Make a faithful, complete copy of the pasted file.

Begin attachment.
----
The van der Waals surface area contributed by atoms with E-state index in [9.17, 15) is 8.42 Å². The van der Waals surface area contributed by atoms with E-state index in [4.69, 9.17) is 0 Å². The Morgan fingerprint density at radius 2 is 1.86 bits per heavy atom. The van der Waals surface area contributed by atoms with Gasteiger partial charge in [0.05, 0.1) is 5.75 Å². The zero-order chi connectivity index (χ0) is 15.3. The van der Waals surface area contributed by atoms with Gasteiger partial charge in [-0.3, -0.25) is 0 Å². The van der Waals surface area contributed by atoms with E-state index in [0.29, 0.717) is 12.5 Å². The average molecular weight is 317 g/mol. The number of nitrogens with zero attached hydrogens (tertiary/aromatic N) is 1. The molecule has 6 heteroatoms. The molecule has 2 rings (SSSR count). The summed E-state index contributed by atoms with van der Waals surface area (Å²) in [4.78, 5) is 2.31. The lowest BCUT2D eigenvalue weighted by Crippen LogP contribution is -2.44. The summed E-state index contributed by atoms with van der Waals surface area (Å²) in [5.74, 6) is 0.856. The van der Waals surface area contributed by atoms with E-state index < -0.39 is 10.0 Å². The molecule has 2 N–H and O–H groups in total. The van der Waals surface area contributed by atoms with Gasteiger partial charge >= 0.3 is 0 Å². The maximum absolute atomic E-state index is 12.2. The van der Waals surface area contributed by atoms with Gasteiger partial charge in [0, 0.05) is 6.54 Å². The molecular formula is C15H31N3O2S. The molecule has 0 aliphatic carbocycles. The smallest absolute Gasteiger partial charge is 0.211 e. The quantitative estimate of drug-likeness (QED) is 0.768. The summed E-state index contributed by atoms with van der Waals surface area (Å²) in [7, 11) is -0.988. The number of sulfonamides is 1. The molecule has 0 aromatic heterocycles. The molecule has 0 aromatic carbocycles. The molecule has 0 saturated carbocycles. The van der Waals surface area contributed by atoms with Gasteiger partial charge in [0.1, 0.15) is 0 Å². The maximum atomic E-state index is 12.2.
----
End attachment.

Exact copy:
The van der Waals surface area contributed by atoms with E-state index in [9.17, 15) is 8.42 Å². The van der Waals surface area contributed by atoms with E-state index in [4.69, 9.17) is 0 Å². The Morgan fingerprint density at radius 2 is 1.86 bits per heavy atom. The van der Waals surface area contributed by atoms with Gasteiger partial charge in [0.05, 0.1) is 5.75 Å². The zero-order chi connectivity index (χ0) is 15.3. The van der Waals surface area contributed by atoms with Gasteiger partial charge in [-0.3, -0.25) is 0 Å². The van der Waals surface area contributed by atoms with E-state index in [0.29, 0.717) is 12.5 Å². The average molecular weight is 317 g/mol. The number of nitrogens with zero attached hydrogens (tertiary/aromatic N) is 1. The molecule has 6 heteroatoms. The molecule has 2 rings (SSSR count). The summed E-state index contributed by atoms with van der Waals surface area (Å²) in [4.78, 5) is 2.31. The lowest BCUT2D eigenvalue weighted by Crippen LogP contribution is -2.44. The summed E-state index contributed by atoms with van der Waals surface area (Å²) in [5.74, 6) is 0.856. The van der Waals surface area contributed by atoms with E-state index < -0.39 is 10.0 Å². The molecule has 2 N–H and O–H groups in total. The van der Waals surface area contributed by atoms with Gasteiger partial charge >= 0.3 is 0 Å². The maximum absolute atomic E-state index is 12.2. The van der Waals surface area contributed by atoms with Gasteiger partial charge in [0, 0.05) is 6.54 Å². The molecular formula is C15H31N3O2S. The molecule has 0 aliphatic carbocycles. The smallest absolute Gasteiger partial charge is 0.211 e. The quantitative estimate of drug-likeness (QED) is 0.768. The summed E-state index contributed by atoms with van der Waals surface area (Å²) in [7, 11) is -0.988. The number of sulfonamides is 1. The molecule has 0 aromatic heterocycles. The molecule has 0 aromatic carbocycles. The molecule has 0 saturated carbocycles. The van der Waals surface area contributed by atoms with Gasteiger partial charge in [0.1, 0.15) is 0 Å². The maximum atomic E-state index is 12.2.